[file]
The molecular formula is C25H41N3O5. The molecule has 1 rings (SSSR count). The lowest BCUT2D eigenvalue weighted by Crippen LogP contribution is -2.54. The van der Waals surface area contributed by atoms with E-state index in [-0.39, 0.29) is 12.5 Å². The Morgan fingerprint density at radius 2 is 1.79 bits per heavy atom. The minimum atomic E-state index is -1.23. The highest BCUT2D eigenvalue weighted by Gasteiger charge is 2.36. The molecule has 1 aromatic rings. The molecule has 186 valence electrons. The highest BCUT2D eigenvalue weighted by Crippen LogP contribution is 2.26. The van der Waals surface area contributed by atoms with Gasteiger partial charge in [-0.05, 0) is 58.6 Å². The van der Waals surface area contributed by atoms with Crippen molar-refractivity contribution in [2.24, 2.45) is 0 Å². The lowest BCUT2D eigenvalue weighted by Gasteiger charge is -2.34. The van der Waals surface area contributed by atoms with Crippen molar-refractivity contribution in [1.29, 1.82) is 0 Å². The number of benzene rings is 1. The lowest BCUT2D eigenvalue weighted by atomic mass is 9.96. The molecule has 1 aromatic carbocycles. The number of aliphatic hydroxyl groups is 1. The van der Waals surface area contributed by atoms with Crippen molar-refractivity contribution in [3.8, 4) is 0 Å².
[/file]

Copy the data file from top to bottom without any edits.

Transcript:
The molecular formula is C25H41N3O5. The molecule has 1 rings (SSSR count). The lowest BCUT2D eigenvalue weighted by Crippen LogP contribution is -2.54. The van der Waals surface area contributed by atoms with E-state index in [-0.39, 0.29) is 12.5 Å². The Morgan fingerprint density at radius 2 is 1.79 bits per heavy atom. The minimum atomic E-state index is -1.23. The highest BCUT2D eigenvalue weighted by Gasteiger charge is 2.36. The molecule has 1 aromatic rings. The molecule has 186 valence electrons. The highest BCUT2D eigenvalue weighted by Crippen LogP contribution is 2.26. The van der Waals surface area contributed by atoms with Gasteiger partial charge in [-0.05, 0) is 58.6 Å². The van der Waals surface area contributed by atoms with Crippen molar-refractivity contribution in [2.24, 2.45) is 0 Å². The lowest BCUT2D eigenvalue weighted by Gasteiger charge is -2.34. The van der Waals surface area contributed by atoms with Crippen molar-refractivity contribution in [1.29, 1.82) is 0 Å². The number of benzene rings is 1. The lowest BCUT2D eigenvalue weighted by atomic mass is 9.96. The molecule has 1 aromatic carbocycles. The number of aliphatic hydroxyl groups is 1. The van der Waals surface area contributed by atoms with Crippen molar-refractivity contribution in [3.8, 4) is 0 Å².